European regulators clear Dow Chemical-DuPont merger

The European Union on Monday approved the proposed merger of Dow Chemical Co. and DuPont Co., declaring itself satisfied with commitments the companies have made to divest businesses.

Both plan to join in a $62 billion deal and then break apart into three separate, publicly traded companies. Those companies would focus on agriculture, material science, and the production and sale of specialty products.The agricultural operation would be larger than market leaders Monsanto Co. and Syngenta AG.

Dow is based in Midland, Michigan. DuPont has its headquarters in Wilmington, Delaware.

The companies said Wilmington will be the headquarters for the combined agricultural business, but Indianapolis—the home of Dow AgroSciences, which has about 1,500 employees—will be one of its two “global business centers.”

U.S. authorities are still examining the proposed merger.

EU antitrust chief Margrethe Vestager said the bloc's conditional approval ensures that the merger "does not reduce price competition for existing pesticides or innovation for safer and better products in the future."

The 28-nation bloc had raised concerns over the merger in the form originally proposed, but the EU's executive Commission said that "the commitments submitted by Dow and DuPont address these concerns in full."

Dow and DuPont said in February they were willing to divest more businesses to address regulators' concerns.

The companies will sell the DuPont pesticide businesses and "almost the entirety of DuPont's global R&D organization," the Commission said. Part of Dow's petrochemical business also will be sold—manufacturing facilities in Spain for acid copolymers and a contract through which it sources ionomers.

The companies said in a written statement that they "continue to work constructively with regulators in the remaining relevant jurisdictions to obtain clearance for the merger, which they are confident will be achieved."

They said that they believe the outcome of the EU review "is pro-competitive and maintains the strategic logic and value creation potential of the transaction."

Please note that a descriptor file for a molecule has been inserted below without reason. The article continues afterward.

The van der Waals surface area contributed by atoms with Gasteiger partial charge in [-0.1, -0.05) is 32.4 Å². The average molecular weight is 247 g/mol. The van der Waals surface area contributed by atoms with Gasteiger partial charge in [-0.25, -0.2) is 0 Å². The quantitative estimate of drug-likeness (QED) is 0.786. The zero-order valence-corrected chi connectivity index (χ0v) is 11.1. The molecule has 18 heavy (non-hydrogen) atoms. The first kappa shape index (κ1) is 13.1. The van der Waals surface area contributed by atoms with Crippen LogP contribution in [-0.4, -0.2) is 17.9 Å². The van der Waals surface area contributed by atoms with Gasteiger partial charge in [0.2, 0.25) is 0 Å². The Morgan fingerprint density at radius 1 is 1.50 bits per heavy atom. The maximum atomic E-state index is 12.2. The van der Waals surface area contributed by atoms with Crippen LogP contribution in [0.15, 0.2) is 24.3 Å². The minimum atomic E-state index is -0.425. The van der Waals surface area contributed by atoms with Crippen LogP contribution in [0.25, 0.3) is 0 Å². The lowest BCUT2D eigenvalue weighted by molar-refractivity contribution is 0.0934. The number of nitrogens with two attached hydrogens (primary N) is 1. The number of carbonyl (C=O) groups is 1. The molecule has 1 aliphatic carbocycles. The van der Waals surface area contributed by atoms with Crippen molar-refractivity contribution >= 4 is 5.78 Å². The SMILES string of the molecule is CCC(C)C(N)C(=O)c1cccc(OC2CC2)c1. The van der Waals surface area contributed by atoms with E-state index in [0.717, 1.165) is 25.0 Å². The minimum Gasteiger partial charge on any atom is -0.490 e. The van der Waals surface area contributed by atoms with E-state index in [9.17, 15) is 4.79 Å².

The takeover, announced a year ago, is the first to win EU approval out of a trio of mega-deals that would reshape the global agrochemicals industry. The transactions, including Bayer AG’s plan to buy Monsanto Co. and China National Chemical Corp.’s agreement to buy Syngenta AG, would whittle down six industry players to three behemoths in America, Germany and China.

In the United States, the Justice Department is also expected to require divestitures to approve the tie-up, according to a person familiar with the matter. Timing on that decision, or what assets will need to be sold, isn’t yet clear. The EU and the U.S. are in "very close contact," EU Competition Commissioner Margrethe Vestager told reporters in Brussels on Monday. She didn’t know if the U.S. requirements "will completely match" hers.

EU approval was the biggest regulatory hurdle for the deal and the concessions required there “will likely be sufficient to appease U.S. regulators with respect to any concerns in the crop chemicals sectors,” said Jennifer Rie, an analyst for Bloomberg Intelligence in New York. "Some seed assets may need to be sold for approval, including corn and soybeans."

The EU said the combination could have halted work on new chemical products in areas where Dow and DuPont currently compete head-to-head. There was "specific evidence" that the pair would have cut back on the amount they spent on developing products, the European Commission said in an emailed statement. Only Bayer AG, BASF SE and Syngenta match the two firms in discovering, developing and selling agrochemicals.

"We always look at what a merger would change not just today but also tomorrow," Vestager said. "It is just as important to make sure" mergers don’t "reduce innovation for new and better products."

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